Google Analytics is a very useful free tool that can provide you with valuable insights about your website and the people who visit it. One of its features, Traffic Source, allows you to see which sources send traffic to your site. It also tells you which pages those visitors landed on and what they did on each page (including if they filled out any forms). In this article, we will discuss how Google Analytics determines the source medium for each visitor as well as which default dimensions it reports for every visitor.
Google Analytics will automatically assign a source medium to each visit based on which traffic type was the last one before that visitor landed on your site. If they came from social media then Google Analytics assumes it is Social Media, if from search engine results pages or direct navigation then Web Search and so on. This method of assigning sources can be useful but has disadvantages such as not being able to tell what potential visitors may have come in via email marketing campaigns for example.
Google Analytics will also report a source dimension that could be different from the actual medium. For example, if someone came to your site through an email marketing campaign then Google Analytics may report “Email” as the source but it is actually coming in via organic search engine results pages for that particular visit. Likewise, if they come from web referrals (links) or social media google analytic will say it’s Web Referral or Social Media respectively even though they are landing on your page directly and not going through any intermediate URL first.”
Every website owner or marketer wants to know which traffic source generated the most visits. That’s a complicated question without an easy answer. It all depends on what you’re looking for and what your preferences are as well as how many visitors came from that site in total (i.e., where it ranks). Google Analytics provides four default dimensions by which analytics can be filtered, such as Source, Medium, Campaign Name, Content Grouping and Geography of Visitors.”
The default dimensions are Source, Medium, and Campaign Name. The fourth dimension is Content Grouping which categorizes visitors according to the content they viewed.”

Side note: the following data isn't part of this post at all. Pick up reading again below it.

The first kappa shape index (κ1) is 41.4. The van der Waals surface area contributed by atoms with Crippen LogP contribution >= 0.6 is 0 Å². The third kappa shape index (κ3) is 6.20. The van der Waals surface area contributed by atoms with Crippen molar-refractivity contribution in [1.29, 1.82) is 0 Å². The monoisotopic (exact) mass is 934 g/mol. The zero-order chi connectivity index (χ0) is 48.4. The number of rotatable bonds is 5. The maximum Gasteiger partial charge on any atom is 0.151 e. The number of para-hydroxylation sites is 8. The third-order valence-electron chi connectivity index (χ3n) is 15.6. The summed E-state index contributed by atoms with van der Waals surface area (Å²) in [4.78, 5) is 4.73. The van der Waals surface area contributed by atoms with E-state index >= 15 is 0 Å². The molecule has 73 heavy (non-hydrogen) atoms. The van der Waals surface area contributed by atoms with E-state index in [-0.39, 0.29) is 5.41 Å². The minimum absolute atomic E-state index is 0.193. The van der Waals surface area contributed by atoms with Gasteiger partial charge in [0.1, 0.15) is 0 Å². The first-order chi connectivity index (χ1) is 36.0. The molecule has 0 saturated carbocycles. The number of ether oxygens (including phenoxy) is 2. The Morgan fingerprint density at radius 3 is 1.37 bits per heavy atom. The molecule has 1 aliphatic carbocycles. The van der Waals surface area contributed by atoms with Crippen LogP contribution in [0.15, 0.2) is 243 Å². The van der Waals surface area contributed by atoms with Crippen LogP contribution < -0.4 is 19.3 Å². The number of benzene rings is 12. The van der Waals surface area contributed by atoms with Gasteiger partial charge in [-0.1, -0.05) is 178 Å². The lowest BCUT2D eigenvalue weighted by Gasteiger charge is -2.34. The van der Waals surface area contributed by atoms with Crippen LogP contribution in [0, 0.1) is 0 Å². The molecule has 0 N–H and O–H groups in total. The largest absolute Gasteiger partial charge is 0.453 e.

What type of analytics does google report?
Google Analytics reports two sources of data in a report – sessions and pageviews. Sessions refer to how many times a visitor came from that particular site (i.e., if you went back again before leaving). Pageviews reflect whether or not there was one visit per web page on your site.”
“A session could consist of ten visits to different pages but only five unique URL’s visited this would be considered four individual visitors as opposed to just one because each person has had more than one interaction with your website during their time there.”
For example, say you have a website about cars. If someone visits your site and looks at five pages, but then leaves without going to any other page on the site, Google Analytics would only count one session.”
“Visitors are counted as sessions in this example because they have had more than one interaction with your website during their time there. However, if a visitor clicks-through from an advertisement banner to just one of these pages before leaving it would be considered only a single visit which is not enough interactions for us to consider them a session.”
Each dimension represents information on where the traffic came from campaign name (how you advertised), medium (what type of device was used), or content grouping (which subset of users was viewing). For example, say you wanted to see which country your visitors are from. You would then click on the “Country” dimension and filter your report by that category.”
Google Analytics counts a visitor as sessions if they visited more than one page of the website. The dimensions represent different sources of traffic: campaign name, medium, or content grouping. If you wanted to know about a particular country, for example, you can use the Country dimension to filter reports based on it
Revenue is calculated in real-time at every visit and once per day across all visits so there’s no need for sampling which could skew reports because revenue data isn’t captured during periods when tracking was turned off. This means that using standard analytics will not be able to give you the type of data on revenue that advertisers want to know. Use a filter like “location” or “region” to get insights into specific geographic locations, such as which countries your site is most popular in, and what languages are being used.